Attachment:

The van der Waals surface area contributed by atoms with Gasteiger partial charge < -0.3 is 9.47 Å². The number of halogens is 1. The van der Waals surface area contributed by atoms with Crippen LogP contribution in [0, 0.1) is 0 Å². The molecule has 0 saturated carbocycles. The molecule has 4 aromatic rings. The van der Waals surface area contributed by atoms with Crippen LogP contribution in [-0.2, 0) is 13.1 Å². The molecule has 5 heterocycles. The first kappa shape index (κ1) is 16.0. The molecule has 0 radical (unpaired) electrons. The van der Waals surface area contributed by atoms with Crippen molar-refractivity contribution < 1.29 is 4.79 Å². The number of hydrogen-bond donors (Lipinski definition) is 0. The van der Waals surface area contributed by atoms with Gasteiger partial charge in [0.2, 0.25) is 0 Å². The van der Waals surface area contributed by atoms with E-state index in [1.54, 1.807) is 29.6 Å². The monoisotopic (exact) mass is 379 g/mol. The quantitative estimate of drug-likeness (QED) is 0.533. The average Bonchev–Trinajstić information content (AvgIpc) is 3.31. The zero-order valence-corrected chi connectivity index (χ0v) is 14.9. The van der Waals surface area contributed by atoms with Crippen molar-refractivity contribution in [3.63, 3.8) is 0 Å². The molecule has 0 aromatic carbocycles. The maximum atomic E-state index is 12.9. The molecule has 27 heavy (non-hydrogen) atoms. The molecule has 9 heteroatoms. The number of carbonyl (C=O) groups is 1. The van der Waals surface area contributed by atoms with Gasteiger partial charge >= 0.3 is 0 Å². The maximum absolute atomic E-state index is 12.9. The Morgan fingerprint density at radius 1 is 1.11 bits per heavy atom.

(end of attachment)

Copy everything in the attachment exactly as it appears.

The van der Waals surface area contributed by atoms with Gasteiger partial charge < -0.3 is 9.47 Å². The number of halogens is 1. The van der Waals surface area contributed by atoms with Crippen LogP contribution in [0, 0.1) is 0 Å². The molecule has 0 saturated carbocycles. The molecule has 4 aromatic rings. The van der Waals surface area contributed by atoms with Crippen LogP contribution in [-0.2, 0) is 13.1 Å². The molecule has 5 heterocycles. The first kappa shape index (κ1) is 16.0. The molecule has 0 radical (unpaired) electrons. The van der Waals surface area contributed by atoms with Crippen molar-refractivity contribution < 1.29 is 4.79 Å². The number of hydrogen-bond donors (Lipinski definition) is 0. The van der Waals surface area contributed by atoms with Gasteiger partial charge in [0.2, 0.25) is 0 Å². The van der Waals surface area contributed by atoms with E-state index in [1.54, 1.807) is 29.6 Å². The monoisotopic (exact) mass is 379 g/mol. The quantitative estimate of drug-likeness (QED) is 0.533. The average Bonchev–Trinajstić information content (AvgIpc) is 3.31. The zero-order valence-corrected chi connectivity index (χ0v) is 14.9. The van der Waals surface area contributed by atoms with Crippen molar-refractivity contribution in [3.63, 3.8) is 0 Å². The molecule has 0 aromatic carbocycles. The maximum atomic E-state index is 12.9. The molecule has 27 heavy (non-hydrogen) atoms. The molecule has 9 heteroatoms. The number of carbonyl (C=O) groups is 1. The van der Waals surface area contributed by atoms with Gasteiger partial charge >= 0.3 is 0 Å². The maximum absolute atomic E-state index is 12.9. The Morgan fingerprint density at radius 1 is 1.11 bits per heavy atom.